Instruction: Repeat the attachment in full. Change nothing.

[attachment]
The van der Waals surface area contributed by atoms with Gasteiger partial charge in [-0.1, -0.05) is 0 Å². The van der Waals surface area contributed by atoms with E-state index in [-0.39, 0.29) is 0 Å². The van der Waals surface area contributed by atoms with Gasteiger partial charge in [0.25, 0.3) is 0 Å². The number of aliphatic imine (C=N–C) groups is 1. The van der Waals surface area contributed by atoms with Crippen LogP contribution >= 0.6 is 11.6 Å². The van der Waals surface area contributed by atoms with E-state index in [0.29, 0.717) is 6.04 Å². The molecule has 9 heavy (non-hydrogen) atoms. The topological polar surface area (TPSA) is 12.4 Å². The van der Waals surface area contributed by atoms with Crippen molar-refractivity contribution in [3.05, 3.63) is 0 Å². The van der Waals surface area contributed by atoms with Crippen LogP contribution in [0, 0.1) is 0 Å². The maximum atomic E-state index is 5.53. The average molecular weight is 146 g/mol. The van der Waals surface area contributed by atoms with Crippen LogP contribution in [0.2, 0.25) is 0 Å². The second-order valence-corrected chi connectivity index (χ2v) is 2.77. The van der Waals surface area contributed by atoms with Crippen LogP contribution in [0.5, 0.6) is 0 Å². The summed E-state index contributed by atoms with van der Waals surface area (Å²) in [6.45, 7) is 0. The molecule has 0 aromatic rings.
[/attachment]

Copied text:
The van der Waals surface area contributed by atoms with Gasteiger partial charge in [-0.1, -0.05) is 0 Å². The van der Waals surface area contributed by atoms with E-state index in [-0.39, 0.29) is 0 Å². The van der Waals surface area contributed by atoms with Gasteiger partial charge in [0.25, 0.3) is 0 Å². The number of aliphatic imine (C=N–C) groups is 1. The van der Waals surface area contributed by atoms with Crippen LogP contribution >= 0.6 is 11.6 Å². The van der Waals surface area contributed by atoms with E-state index in [0.29, 0.717) is 6.04 Å². The molecule has 9 heavy (non-hydrogen) atoms. The topological polar surface area (TPSA) is 12.4 Å². The van der Waals surface area contributed by atoms with Crippen molar-refractivity contribution in [3.05, 3.63) is 0 Å². The van der Waals surface area contributed by atoms with Crippen LogP contribution in [0, 0.1) is 0 Å². The maximum atomic E-state index is 5.53. The average molecular weight is 146 g/mol. The van der Waals surface area contributed by atoms with Crippen LogP contribution in [0.2, 0.25) is 0 Å². The second-order valence-corrected chi connectivity index (χ2v) is 2.77. The van der Waals surface area contributed by atoms with Crippen LogP contribution in [0.5, 0.6) is 0 Å². The summed E-state index contributed by atoms with van der Waals surface area (Å²) in [6.45, 7) is 0. The molecule has 0 aromatic rings.